ZACHARIAS Boyd, whose bust is to be seen over the entrance to the royal college in Glasgow, while professor in that university, translated the Old and New Testament into Scotch metre; and from a laudable zeal to disseminate religious knowledge among the lower classes of the community, is said to have left a very considerable sum to defray the expence of the said work, which, however, his executors never printed. The following are speciinens of that truly elegant translation: He thus introduces the celebrated patriarch Job:

• There was a man called Job,

Dwelt in the land of Uz.
He had a good gift of the gob,

The same thing happened us.' Describing Job's determination to persevere in his confidence in the mercy and goodness of the Supreme Being, he says,

Job's wife unto Job did say,

Curse God and die!
Job unto his wife replied,

No, you b--h,--Dot I! Jonah, in the belly of the whale, begins his soliloquy in the following words :

• What house is? here's neither coal nor candle;

Where I nothing but fish guts do handle !

Another passage, he versifies,

• The Lord, unto my Lord, did say,

Sit thou at my right hand,
My Lord unto the Lord replied,

I'd rather chuse to stand.

But the highest flight of his muse appears in the following beautiful Alexandrine:

And was not Pharaoh a saucy rascal ? That would not let the children of Israel, their wives and their little ones, their flocks and their herds, go out into the wilderness forty days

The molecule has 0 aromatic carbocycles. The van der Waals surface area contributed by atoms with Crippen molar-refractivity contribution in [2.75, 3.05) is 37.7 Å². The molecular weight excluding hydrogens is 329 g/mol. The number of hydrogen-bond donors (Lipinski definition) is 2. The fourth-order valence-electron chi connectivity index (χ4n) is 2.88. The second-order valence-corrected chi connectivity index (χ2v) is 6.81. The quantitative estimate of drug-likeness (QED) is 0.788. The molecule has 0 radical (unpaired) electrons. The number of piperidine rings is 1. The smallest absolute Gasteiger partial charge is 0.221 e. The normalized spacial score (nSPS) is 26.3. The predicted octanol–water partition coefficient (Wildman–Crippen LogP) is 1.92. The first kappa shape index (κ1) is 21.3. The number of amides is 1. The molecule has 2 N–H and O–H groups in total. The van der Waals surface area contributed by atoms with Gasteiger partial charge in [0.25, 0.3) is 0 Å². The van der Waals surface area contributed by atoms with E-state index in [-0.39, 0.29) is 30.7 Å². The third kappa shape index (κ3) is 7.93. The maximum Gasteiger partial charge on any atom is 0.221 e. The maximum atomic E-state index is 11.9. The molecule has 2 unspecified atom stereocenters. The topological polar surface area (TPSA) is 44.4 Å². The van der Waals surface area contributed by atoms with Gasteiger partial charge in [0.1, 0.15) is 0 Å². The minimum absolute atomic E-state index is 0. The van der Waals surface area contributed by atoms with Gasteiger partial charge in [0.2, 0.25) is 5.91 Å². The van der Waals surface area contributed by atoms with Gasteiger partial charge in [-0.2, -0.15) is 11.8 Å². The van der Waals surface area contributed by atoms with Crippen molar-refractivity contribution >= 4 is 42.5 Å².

to eat the Pascal.'

H. B.

MORE generally found his wit and thorough com mand of temper the most effectual defence against Wolsey, who was to the last degree impatient of contradiction. After a transaction in the house of commons,

which had drawn out much bitterness, and wbich More had strongly opposed as unjust, the cardinal happening to meet with him, complained loudly of his behaviour, and at length exclaimed, “ Would to God you had been at Rome, Mr More, when I made you speaker." grace not offended,” replied the other, “ so would I too; for then I should have seen an antient and famous city, which I have long desired to see.

Macdiarmid's Lives, p. 48.

“ Your

Conjugal Love.mA person praising the affections of the widows of Malabar, who burn themselves on a funeral pile in honour of their husbands' memory; Foote observed, “ that the women of England claimed a higher honour; for they frequently burned before marriage for their first husband, and afterwards for a second." Memoirs of Foote, v. 2, p. 112.

.

MENAGE gives the following advice to authors. “ Never send well-written copy for the press, for then masters give it to their apprentices, who make a thousand faults; but, if it is difficult to read, the masters do it themselves.”—This advice has been mentioned to several printers by the writer of this, and they have uniformly to a man, been angry.

Port Folio of a Man of Letters.

A curious anecdote is told respecting the late inhabitant of Chononceau, belonging to the family of Villeneuve; which, if any thing can justify suicide, certainly does. Monsieur de V* was cast into prison during the revolution, in common with most of the other respectable people of France, at a moment when every person who had the misfortune to be a nobleman was, if apprehended, led to the guillotine. While in confinement, he reflected that if he shared the fate of many of his fellow prisoners, his fortune would be confiscated and his children become beggars; but that if he should destroy himself, as his children were minors, their inheritance could not legally be seized, and he only shortened the period of his existence by a few hours. These